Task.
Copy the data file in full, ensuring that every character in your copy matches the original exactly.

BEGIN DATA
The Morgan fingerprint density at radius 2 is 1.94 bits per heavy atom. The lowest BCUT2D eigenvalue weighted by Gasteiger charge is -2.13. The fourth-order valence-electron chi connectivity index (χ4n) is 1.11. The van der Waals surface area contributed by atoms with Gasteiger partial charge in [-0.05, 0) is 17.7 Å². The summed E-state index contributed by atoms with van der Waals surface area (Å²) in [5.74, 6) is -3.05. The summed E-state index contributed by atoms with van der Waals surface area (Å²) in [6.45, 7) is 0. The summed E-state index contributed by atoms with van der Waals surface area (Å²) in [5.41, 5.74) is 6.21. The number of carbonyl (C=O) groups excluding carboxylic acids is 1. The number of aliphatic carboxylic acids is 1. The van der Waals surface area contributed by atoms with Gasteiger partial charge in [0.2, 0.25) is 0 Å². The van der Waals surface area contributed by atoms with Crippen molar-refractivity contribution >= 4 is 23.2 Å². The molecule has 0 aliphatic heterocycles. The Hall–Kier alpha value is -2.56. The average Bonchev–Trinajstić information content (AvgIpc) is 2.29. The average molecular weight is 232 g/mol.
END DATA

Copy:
The Morgan fingerprint density at radius 2 is 1.94 bits per heavy atom. The lowest BCUT2D eigenvalue weighted by Gasteiger charge is -2.13. The fourth-order valence-electron chi connectivity index (χ4n) is 1.11. The van der Waals surface area contributed by atoms with Gasteiger partial charge in [-0.05, 0) is 17.7 Å². The summed E-state index contributed by atoms with van der Waals surface area (Å²) in [5.74, 6) is -3.05. The summed E-state index contributed by atoms with van der Waals surface area (Å²) in [6.45, 7) is 0. The summed E-state index contributed by atoms with van der Waals surface area (Å²) in [5.41, 5.74) is 6.21. The number of carbonyl (C=O) groups excluding carboxylic acids is 1. The number of aliphatic carboxylic acids is 1. The van der Waals surface area contributed by atoms with Gasteiger partial charge in [0.2, 0.25) is 0 Å². The van der Waals surface area contributed by atoms with Crippen molar-refractivity contribution >= 4 is 23.2 Å². The molecule has 0 aliphatic heterocycles. The Hall–Kier alpha value is -2.56. The average Bonchev–Trinajstić information content (AvgIpc) is 2.29. The average molecular weight is 232 g/mol.